Keeping heating and cooling costs to a minimum down is primarily accomplished by using insulation. But knowing the different kinds of insulation used and where to use each is also important.
Insulation For Unfinished Walls
Insulation For Enclosed Walls
- Concrete block insulation: Its ideal use is for new-construction homes or homes undergoing major renovations. Unlike conventional concrete, autoclaved cellular concrete and autoclaved aerated concrete masonry have 10 times more insulating value.
- Blanket batts and rolls, foam board (rigid foam), reflective system: These forms of insulation can also be used on foundation walls, floors, and ceilings. They work best when used for the average stud and joist spacing with no obstructions. Foam board advantages lie in its combination of minimal thickness and high insulation value. It’s well-suited for unvented, low-sloped roofs and blocks thermal short circuits if installed over joists or frames. Reflective insulation works well, depending on the spacing, at preventing downward heat flow. Its bubble form can insulate odd-shaped spaces or spaces with obstructions.
- Structural insulated panels (SIPs): SIPs are used as insulation in new-construction walls, floors, ceilings and roofs. SIP homes take less time to build and, compared to traditional construction techniques, have greater and more uniform insulation.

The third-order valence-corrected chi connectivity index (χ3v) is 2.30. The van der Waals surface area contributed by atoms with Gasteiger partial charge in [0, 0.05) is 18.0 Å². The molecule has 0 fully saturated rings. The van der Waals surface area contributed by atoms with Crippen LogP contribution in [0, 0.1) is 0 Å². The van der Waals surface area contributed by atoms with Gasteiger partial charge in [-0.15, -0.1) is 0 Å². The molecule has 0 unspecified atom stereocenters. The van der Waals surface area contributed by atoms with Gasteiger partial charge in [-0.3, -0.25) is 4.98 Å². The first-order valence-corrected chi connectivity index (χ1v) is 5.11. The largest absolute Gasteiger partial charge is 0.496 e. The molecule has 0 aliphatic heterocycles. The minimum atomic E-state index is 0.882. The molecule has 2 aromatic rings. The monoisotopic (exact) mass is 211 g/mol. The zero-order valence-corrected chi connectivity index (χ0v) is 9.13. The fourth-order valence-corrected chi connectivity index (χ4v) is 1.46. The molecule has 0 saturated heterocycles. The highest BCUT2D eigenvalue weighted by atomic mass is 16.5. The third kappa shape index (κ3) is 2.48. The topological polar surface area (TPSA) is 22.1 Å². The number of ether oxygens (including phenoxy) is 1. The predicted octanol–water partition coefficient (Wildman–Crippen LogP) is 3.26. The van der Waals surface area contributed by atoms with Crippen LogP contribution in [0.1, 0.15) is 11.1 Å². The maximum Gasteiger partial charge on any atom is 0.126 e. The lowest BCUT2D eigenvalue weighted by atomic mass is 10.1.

- Insulating concrete forms (ICFs): ICFs are used for foundation and new-construction walls. Since ICFs are built into the home’s walls, their thermal resistance is high.
- Rigid fibrous or fiber insulation: The primary use is for ducts in non-air conditioned spaces. It’s ideal for spaces that need to hold against high temperatures.
- Loose-fill, sprayed foam and foamed-in-place: These are used for preexisting walls, walls with new openings, difficult to reach places or unfinished attic floors. They’re great for adding insulation to non-insulated rooms, oddly shaped rooms, or around obstructions.
To speak with an expert on home insulation or to have your home evaluated, contact us at Russell’s Heating & Cooling
Our goal is to help educate our customers about energy and home comfort issues (specific to HVAC systems). For more information about insulation and other HVAC topics, download our free Home Comfort Resource guide.
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